Because the network-based SSL client typically requires the user to have administrative rights to install and use the client, a thin client might be a better solution, because a thin client can be developed with Java or ActiveX code that can be downloaded to the web browser during the initial SSL VPN connection. However, the number of non-web applications supported will be limited. For thin client support, I would definitely scrutinize the non-web applications a vendor supports before choosing a solution.
In the next few sections I'll discuss some of the features of SSL VPNs: how they provide protection for traffic, methods of authentication and encryption, and content access control. If you recall from Chapter 3, "IPsec," and Chapter 4, "PPTP and L2TP," these VPN implementations provide network-layer (Layer-3) protection. IPsec provides protection for all kinds of IP traffic, whereas the other two, because they use PPP, can provide protection for multiple network-layer protocols.
SSL VPNs don't necessarily provide network-layer protection of data, as IPsec, PPTP, and L2TP do. Clientless SSL VPNs provide session layer protection (Layer-5) for a web-based application that uses a web browser. Therefore, its use in protecting traffic is somewhat limited; for application traffic to be protected, somehow the user's access to the application must be through a web browser. Of course, any HTTP-type connection can easily be protected because the user uses a web browser for this type of function; but this can present problems for other types of applications, such as Telnet, POP3, SMTP, SNMP, ping, traceroute, FTP, IP telephony, Citrix, Oracle's SQL*net, file and print sharing via Windows or Unix, any many, many others. SSL VPN vendors typically have to write special code in either Java or ActiveX for their VPN gateways to allow non-browser applications to actually use the SSL VPN connection between the user's desktop and the SSL VPN gateway device. This code is typically downloaded dynamically from the SSL VPN gateway to the user's desktop when the user brings up the SSL VPN connection.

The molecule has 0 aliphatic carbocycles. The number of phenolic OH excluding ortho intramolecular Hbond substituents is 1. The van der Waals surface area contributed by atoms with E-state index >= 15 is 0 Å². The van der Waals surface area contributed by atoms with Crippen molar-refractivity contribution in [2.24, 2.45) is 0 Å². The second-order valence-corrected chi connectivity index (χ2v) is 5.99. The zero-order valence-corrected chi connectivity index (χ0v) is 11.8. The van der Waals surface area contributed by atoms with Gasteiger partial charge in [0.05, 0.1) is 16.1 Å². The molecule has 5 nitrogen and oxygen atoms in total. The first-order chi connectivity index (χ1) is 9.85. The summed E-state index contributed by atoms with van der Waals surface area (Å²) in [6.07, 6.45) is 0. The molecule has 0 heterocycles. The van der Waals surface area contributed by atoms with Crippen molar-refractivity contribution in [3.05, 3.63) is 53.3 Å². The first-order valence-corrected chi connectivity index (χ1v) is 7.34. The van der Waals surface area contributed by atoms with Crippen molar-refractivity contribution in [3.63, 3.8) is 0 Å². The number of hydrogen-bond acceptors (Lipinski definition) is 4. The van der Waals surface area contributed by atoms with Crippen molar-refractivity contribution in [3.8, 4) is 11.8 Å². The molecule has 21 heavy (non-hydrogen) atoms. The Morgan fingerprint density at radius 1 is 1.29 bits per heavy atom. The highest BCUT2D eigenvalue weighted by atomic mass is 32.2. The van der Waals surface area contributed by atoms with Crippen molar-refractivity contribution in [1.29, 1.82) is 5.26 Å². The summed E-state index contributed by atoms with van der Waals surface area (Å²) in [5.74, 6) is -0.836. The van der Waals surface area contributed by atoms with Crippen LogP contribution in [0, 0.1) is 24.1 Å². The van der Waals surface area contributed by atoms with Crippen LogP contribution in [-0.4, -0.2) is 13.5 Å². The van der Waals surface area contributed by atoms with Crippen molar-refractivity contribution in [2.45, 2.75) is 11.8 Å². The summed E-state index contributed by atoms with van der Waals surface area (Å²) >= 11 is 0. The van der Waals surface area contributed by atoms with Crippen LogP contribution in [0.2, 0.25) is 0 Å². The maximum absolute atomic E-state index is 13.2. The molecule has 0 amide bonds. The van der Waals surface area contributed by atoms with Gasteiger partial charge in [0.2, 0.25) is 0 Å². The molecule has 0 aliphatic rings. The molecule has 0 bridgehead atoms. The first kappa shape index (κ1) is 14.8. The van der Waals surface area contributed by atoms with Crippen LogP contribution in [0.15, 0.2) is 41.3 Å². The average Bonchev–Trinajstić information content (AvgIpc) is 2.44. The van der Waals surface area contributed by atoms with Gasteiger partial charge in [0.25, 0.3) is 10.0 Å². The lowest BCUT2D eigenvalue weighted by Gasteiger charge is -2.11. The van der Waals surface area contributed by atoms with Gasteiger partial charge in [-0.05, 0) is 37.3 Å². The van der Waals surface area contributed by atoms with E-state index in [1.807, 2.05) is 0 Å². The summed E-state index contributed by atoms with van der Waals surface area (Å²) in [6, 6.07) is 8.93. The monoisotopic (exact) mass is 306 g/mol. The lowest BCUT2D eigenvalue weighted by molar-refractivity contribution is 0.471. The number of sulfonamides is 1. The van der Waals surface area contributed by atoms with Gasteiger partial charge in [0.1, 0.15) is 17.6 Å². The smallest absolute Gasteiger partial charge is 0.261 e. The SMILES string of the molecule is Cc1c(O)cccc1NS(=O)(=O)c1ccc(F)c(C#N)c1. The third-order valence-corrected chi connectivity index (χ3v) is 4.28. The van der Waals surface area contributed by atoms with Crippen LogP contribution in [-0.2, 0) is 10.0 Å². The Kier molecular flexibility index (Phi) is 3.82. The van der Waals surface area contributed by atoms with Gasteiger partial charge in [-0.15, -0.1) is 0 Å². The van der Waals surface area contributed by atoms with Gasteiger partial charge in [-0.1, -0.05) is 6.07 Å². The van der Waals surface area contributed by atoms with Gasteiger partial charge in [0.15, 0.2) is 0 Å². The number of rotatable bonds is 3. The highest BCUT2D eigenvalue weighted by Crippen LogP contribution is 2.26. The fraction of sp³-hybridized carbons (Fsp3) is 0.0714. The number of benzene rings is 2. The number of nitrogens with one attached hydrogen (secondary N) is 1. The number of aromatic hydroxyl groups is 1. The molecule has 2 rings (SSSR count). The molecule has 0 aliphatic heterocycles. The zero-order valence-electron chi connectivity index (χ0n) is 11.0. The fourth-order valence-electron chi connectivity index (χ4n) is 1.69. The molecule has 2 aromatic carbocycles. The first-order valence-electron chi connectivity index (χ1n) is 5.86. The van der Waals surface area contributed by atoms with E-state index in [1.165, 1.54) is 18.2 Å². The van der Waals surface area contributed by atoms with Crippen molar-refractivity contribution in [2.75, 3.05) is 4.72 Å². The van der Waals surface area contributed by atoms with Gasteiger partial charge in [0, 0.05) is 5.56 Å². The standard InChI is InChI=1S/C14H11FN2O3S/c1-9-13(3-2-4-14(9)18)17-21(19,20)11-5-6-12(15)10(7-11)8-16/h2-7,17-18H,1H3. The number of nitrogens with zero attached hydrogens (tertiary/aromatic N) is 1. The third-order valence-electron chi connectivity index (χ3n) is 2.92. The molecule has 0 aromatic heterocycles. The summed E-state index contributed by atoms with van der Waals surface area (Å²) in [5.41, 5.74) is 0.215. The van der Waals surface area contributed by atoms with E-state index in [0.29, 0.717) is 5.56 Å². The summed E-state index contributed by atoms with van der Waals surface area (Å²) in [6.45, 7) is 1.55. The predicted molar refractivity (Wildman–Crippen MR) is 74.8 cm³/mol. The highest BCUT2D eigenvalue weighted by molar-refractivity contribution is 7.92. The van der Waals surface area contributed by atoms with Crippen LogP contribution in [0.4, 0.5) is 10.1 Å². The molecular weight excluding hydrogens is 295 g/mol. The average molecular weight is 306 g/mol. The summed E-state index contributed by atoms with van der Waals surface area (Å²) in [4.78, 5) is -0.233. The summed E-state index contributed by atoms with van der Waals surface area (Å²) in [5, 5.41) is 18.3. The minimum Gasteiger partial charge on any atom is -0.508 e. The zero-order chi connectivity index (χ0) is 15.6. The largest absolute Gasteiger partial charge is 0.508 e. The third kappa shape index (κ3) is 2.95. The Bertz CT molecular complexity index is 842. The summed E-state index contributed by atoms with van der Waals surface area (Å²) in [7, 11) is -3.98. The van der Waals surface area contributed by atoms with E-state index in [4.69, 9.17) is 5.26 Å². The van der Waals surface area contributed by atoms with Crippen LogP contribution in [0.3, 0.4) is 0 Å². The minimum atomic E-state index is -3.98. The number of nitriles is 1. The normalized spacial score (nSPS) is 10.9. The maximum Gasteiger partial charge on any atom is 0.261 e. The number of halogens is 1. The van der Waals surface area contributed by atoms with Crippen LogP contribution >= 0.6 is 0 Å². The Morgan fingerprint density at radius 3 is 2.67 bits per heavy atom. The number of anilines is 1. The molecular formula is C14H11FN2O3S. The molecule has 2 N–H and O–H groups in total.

I'm constantly asked about the difference between IPsec and SSL VPNs. My answer is always that:
I'll use Figure 5-1 to illustrate the basic difference in the protection that IPsec and SSL VPNs provide for remote access connections.
Figure 5-1. IPsec and SSL VPN Implementations
The top part of Figure 5-1 shows an IPsec remote access VPN. In this example, the IPsec remote access client is an extension of the network on the left-hand side. The remote access client has two addresses: one for communicating to the IPsec gateway and one for communicating to the internal devices (internal address). As you can see from this example, the client's internal address is associated with the internal network and therefore, from the internal network's perspective, it appears that the client is directly connected to this network.
An SSL clientless VPN implementation example is shown in the bottom part of Figure 5-1. In this example, notice that the SSL client doesn't have two addresses and therefore, from the corporate office's perspective, appears to be external to the network. On top of this, only certain applications are supported for this vendor's implementation: web access, webified e-mail server access, and file and print sharing access. The last two applications are vendor-specific and typically require a thin or network-based client; for example, Cisco supports Lotus Notes and port-forwarding of a limited number of non-web applications such as Telnet with their thin client. In the next three sections I'll discuss how SSL VPNs can provide protection and control over your users' traffic.